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Windows 10's most recent update getting stuck? Here's how to fix it

Microsoft has admitted that an update it issued last week is prone to not completing when applied to certain PCs.

If you're running the Windows 10 Fall Creators Update then you may have run into problems when patching your PC.

Microsoft has admitted that an update it issued last week is prone to getting stuck when it is applied to certain PCs.

According to Microsoft, the update, KB4054517 that was issued on 12 December, "may stop at 99% and may show elevated CPU or disk utilization".

This problem occurs on computers that were reset using Windows 10's 'Reset this PC' feature after installing the earlier KB4054022 update.

Microsoft has provided a workaround for those affected by this issue.

A separate problem caused by last Tuesday's update can also cause the PC to report the update has failed to install "because of Error 0x80070643". In this instance, Microsoft says the update has installed and it is the error message that is at fault. To check the update has installed Microsoft suggests hitting the 'Check for Updates' button in Settings > Update & Security settings > Windows Update, to confirm there are no other updates available. Those affected can also type 'About your PC' in the Search box on the taskbar to confirm the device is using OS Build 16299.15.

SEE: Windows 10: Streamline your work with these power tips (free TechRepublic PDF)

Microsoft says it is working to resolve both of these issues with a future update.

Last week's patch for the Fall Creators Update was designed to fix various bugs, including problems with Internet Explorer and Edge, with Bluetooth devices and with Windows Defender Device Guard and Application Control inadvertently blocking some applications from running.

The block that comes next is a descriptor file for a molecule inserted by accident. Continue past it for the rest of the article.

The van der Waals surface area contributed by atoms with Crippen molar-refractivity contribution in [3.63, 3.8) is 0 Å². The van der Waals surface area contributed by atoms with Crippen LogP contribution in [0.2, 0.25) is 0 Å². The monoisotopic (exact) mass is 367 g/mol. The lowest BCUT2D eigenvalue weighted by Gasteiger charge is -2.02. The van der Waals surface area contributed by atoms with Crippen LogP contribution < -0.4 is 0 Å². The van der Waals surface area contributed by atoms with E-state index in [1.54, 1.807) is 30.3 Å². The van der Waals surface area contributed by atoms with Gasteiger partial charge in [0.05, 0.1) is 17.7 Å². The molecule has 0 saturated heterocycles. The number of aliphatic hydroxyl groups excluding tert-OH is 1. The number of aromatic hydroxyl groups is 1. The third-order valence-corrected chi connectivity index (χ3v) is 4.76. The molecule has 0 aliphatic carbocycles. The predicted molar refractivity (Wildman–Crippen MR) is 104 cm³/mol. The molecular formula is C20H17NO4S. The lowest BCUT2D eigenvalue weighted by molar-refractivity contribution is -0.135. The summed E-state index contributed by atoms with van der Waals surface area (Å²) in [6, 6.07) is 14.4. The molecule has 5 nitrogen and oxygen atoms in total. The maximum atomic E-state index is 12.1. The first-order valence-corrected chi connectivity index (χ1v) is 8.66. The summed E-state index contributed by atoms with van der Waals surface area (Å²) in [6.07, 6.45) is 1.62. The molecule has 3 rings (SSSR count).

For most users the update last Tuesday's patch will have been applied automatically by Windows Update, as currently there is no simple way for Windows 10 Home users to defer updates, unlike the various options available to users of Windows 10 Pro and Enterprise editions.

That said there appear to be fewer complaints about major feature updates to Windows 10 this year causing bugs and errors in systems than there were last year, when the Anniversary Update was blamed for locking up systems and breaking webcams.

Many businesses will not yet be on the Fall Creators Update release of Windows 10, due to them configuring PCs to not receive Windows 10 feature updates until about four months after your typical Home user.

The next major feature update to Windows 10 will be the Redstone 4 update in Spring next year, with many of the new features already available in preview builds.

More on Windows 10 Fall Creators Update

About Nick Heath

Nick Heath is chief reporter for TechRepublic. He writes about the technology that IT decision makers need to know about, and the latest happenings in the European tech scene.

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